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I have model called User with a has_many relationship to UserFilter. UserFilter has a belongs_to relationship to User.

Within the User model I have a method called update_user_filters(filter_params_array)

This method modifies user_filters like something like this

def update_user_filters(filter_params_array)
  new_filters = []
  old_filter = user_filters 

  filters_params_array.each do |filter_params|
    if filter_params[:id].blank? #if the filter does not yet exist
      new_filters <<
  user_filters = new_filters

This sets the user_filters to the expected value but upon saving it does not update the user_filters in the db.

however if I change the assignment to the following it does. Can someone explain why this is?

self.user_filters = new_filters

Note that when I first refer to user_filters in the model is does a select in the db so I am not sure how this local method is working differently with self and without self

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Related question:… – Greg Campbell Aug 18 '09 at 22:15
up vote 6 down vote accepted

user_filters just creates a local variable. self.user_filters assigns it to the object. you probably want @user_filters = ....

share|improve this answer
So I am a little confused then. If user_filters and user_filters= are dynamically defined by active record will they not just work as methods? so calling user_filters I does actually call the method since I do not set it and it returns the records when called. Similarly I would expect user_filters= to call the method generated by active record also. But I guess what you are saying is that it is just creating a local variable? But how does user_filters have values if it is just a alocal variable. Note I have updated the code above to be more clear – Will Aug 18 '09 at 21:12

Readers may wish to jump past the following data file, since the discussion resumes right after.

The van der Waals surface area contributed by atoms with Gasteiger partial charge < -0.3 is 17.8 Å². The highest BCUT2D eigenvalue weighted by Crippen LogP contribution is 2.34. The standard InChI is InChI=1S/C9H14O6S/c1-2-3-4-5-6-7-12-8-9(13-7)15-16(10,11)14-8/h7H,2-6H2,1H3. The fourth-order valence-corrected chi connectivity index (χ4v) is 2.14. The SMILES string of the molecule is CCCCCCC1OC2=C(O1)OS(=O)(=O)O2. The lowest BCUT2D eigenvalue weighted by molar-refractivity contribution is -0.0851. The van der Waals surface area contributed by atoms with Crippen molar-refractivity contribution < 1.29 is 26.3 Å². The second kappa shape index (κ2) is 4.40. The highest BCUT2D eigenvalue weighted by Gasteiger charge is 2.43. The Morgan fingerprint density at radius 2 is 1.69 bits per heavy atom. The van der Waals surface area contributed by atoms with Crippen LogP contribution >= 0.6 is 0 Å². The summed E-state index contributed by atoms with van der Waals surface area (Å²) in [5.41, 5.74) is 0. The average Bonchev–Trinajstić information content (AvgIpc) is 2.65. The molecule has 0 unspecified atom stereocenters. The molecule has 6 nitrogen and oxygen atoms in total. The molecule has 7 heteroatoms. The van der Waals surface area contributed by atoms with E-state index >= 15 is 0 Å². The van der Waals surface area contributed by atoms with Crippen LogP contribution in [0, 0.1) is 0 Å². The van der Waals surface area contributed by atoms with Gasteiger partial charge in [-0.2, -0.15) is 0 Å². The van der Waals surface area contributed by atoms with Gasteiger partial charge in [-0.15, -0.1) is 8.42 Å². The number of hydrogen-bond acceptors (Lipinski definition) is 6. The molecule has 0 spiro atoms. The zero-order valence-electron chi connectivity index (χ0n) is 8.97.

old_filters above now has an array list of filters so it seems that user_filters is not local. But yet when I call it the end it does act like a local variable per your previous comments – Will Aug 18 '09 at 21:14
This is a common point of confusion with Ruby. See, the Ruby interpreter does not know if "user_filters =" is setting a local variable or calling a method - so it does the former. This is why you need "self.user_filters =" to ensure it calls the method, not sets a local variable. – ryanb Aug 18 '09 at 21:41
here is a fairly detailed explanation – Peer Allan Aug 19 '09 at 1:24
Thanks Peter, ryanb and Peer! It makes sense once you know why... – Will Aug 19 '09 at 18:36

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